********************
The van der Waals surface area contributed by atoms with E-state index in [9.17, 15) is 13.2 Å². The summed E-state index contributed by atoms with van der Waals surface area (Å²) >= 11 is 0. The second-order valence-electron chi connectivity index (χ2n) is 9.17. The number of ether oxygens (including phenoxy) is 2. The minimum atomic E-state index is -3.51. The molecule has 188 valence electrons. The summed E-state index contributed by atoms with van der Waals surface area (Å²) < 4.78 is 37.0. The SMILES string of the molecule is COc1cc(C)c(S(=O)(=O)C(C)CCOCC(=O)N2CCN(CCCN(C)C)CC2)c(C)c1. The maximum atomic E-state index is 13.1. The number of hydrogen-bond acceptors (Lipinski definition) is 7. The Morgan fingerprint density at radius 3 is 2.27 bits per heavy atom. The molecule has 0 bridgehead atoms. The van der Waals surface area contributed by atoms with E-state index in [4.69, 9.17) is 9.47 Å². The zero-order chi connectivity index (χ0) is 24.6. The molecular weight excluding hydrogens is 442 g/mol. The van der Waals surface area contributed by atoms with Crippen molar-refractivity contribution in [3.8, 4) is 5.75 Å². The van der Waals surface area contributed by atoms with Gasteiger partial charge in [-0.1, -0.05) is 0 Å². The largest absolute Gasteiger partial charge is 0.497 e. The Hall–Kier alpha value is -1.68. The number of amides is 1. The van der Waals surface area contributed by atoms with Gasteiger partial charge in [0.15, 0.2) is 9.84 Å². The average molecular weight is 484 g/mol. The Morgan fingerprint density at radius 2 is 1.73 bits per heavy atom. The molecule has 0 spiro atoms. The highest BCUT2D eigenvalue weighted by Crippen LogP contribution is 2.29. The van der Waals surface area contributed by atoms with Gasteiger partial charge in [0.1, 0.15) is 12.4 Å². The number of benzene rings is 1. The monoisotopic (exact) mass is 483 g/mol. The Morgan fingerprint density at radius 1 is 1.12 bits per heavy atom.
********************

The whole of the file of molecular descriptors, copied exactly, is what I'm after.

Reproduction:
The van der Waals surface area contributed by atoms with E-state index in [9.17, 15) is 13.2 Å². The summed E-state index contributed by atoms with van der Waals surface area (Å²) >= 11 is 0. The second-order valence-electron chi connectivity index (χ2n) is 9.17. The number of ether oxygens (including phenoxy) is 2. The minimum atomic E-state index is -3.51. The molecule has 188 valence electrons. The summed E-state index contributed by atoms with van der Waals surface area (Å²) < 4.78 is 37.0. The SMILES string of the molecule is COc1cc(C)c(S(=O)(=O)C(C)CCOCC(=O)N2CCN(CCCN(C)C)CC2)c(C)c1. The maximum atomic E-state index is 13.1. The number of hydrogen-bond acceptors (Lipinski definition) is 7. The Morgan fingerprint density at radius 3 is 2.27 bits per heavy atom. The molecule has 0 bridgehead atoms. The van der Waals surface area contributed by atoms with E-state index in [4.69, 9.17) is 9.47 Å². The zero-order chi connectivity index (χ0) is 24.6. The molecular weight excluding hydrogens is 442 g/mol. The van der Waals surface area contributed by atoms with Crippen molar-refractivity contribution in [3.8, 4) is 5.75 Å². The van der Waals surface area contributed by atoms with Gasteiger partial charge in [-0.1, -0.05) is 0 Å². The largest absolute Gasteiger partial charge is 0.497 e. The Hall–Kier alpha value is -1.68. The number of amides is 1. The van der Waals surface area contributed by atoms with Gasteiger partial charge in [0.15, 0.2) is 9.84 Å². The average molecular weight is 484 g/mol. The Morgan fingerprint density at radius 2 is 1.73 bits per heavy atom. The molecule has 0 spiro atoms. The highest BCUT2D eigenvalue weighted by Crippen LogP contribution is 2.29. The van der Waals surface area contributed by atoms with Gasteiger partial charge in [0.1, 0.15) is 12.4 Å². The number of benzene rings is 1. The monoisotopic (exact) mass is 483 g/mol. The Morgan fingerprint density at radius 1 is 1.12 bits per heavy atom.